Russia. Many passenger trains go from Vladivostok to Siberia and western part of Russia.
A shot has been fired from the cannon of the ship placed on Tigrovaya Hill from 1914 until 1940 and since 1970 at noon sharp to mark the exact time.
First-time visitors are impressed with numerous monuments throughout Vladivostok. Some of these monuments reflect the development and history of the city, others - honor Russian soldiers that perished during the World War II.
Marine history of the city is embodied in numerous monuments scattered throughout the city and several museums such as the
Museum of Frontier Guards’ History and the Pacific Fleet
Museum. There is a historic vessel “Red Vympel” floating in the harbor is just below the city square. There is a unique on-land museum made of a
Soviet S-56 submarine not far from it. Both vessels are open to the public. These ships are part of the
Pacific Fleet’s Glory Memorial, which was built near the place on the coast where the founders of Vladivostok outpost landed in 1860. There is a
monument to Admiral Makarov, an outstanding Russian Fleet Navigator and a scientist who perished in the Russo-Japanese War of 1904 – 1905. The monument is located between Ekvator and Vladivostok Hotels.
Military history is well preserved in military museums, which are open to the public. You may learn Russian military history watching parades and attending exhibitions held on the central square during some national holidays.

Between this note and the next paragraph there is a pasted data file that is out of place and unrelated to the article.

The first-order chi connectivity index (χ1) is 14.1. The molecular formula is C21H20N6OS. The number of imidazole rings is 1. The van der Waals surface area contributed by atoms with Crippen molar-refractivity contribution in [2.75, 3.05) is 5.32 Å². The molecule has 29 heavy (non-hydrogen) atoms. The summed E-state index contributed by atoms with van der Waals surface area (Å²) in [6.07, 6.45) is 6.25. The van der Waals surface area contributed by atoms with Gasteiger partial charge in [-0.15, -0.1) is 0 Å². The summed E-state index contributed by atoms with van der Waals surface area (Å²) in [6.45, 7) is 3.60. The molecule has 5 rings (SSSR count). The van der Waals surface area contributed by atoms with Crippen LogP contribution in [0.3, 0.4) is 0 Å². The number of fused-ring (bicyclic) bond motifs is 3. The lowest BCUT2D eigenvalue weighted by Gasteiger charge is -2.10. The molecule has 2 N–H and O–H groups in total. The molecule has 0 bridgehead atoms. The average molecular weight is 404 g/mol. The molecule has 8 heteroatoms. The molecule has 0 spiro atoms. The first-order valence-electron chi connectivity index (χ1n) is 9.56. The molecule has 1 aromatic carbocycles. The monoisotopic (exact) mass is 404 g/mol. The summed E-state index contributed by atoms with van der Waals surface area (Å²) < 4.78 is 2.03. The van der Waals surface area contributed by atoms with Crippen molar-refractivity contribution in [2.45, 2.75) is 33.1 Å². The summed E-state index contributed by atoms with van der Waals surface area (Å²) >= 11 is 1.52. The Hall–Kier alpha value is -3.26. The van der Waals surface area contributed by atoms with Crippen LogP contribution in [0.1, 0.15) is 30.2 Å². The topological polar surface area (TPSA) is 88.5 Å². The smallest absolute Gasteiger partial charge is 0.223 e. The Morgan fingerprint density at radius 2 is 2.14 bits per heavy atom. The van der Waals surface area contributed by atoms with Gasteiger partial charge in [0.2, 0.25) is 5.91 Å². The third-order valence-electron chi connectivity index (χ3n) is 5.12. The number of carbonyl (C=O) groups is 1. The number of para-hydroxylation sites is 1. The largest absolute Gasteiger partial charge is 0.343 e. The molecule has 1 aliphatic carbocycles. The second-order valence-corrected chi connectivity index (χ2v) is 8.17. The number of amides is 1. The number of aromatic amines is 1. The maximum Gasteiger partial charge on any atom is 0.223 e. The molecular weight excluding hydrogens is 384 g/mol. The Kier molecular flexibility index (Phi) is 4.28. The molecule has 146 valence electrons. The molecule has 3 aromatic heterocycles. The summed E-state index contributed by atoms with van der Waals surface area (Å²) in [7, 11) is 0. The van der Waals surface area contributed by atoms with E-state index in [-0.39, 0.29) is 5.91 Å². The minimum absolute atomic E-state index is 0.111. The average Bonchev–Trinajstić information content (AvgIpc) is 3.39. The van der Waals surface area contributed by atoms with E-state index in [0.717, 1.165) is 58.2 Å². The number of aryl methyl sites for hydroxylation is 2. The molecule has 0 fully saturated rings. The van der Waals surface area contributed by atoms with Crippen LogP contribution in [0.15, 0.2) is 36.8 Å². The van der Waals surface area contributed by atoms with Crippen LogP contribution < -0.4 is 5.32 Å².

There is an original monument – a Soviet tank T-34 – which was widely used during World War II. In 1987 the tank was placed on a concrete pedestal in memory of the Komsomol-members of Primorye who perished fighting this war. The monument is located at the Youth House, not far from the Acfes-seiyo Hotel.
Many streets at Vtoraya Rechka Distric have the names of heroes of Russo-French War of 1812 such as Bagrationa street, Kutuzova street, Davydova street and Borodinskaya street. The latter in honor of the Borodinsky Field where the decisive battle between the Russian Army, under the command of Kutuzov, and Napoleon’s Units took place. There is a
monument to Kutuzov in Russkaya Street in the public garden near Borodino cinema. A
monument to Denis Davydov, a poet and an officer, is located in Davydova Street. A monument to Pyotr
Bagration, a general of the Russian Army who died on the Borodinsky Field, is established in Bagrationa Street.
Travel along Korabelnaya Naberezhnaya (Naval Embankment) to the Pacific Fleet Headquaters and Eternal Flame will make a miracle impression on you! Korabelnaya Naberezhnaya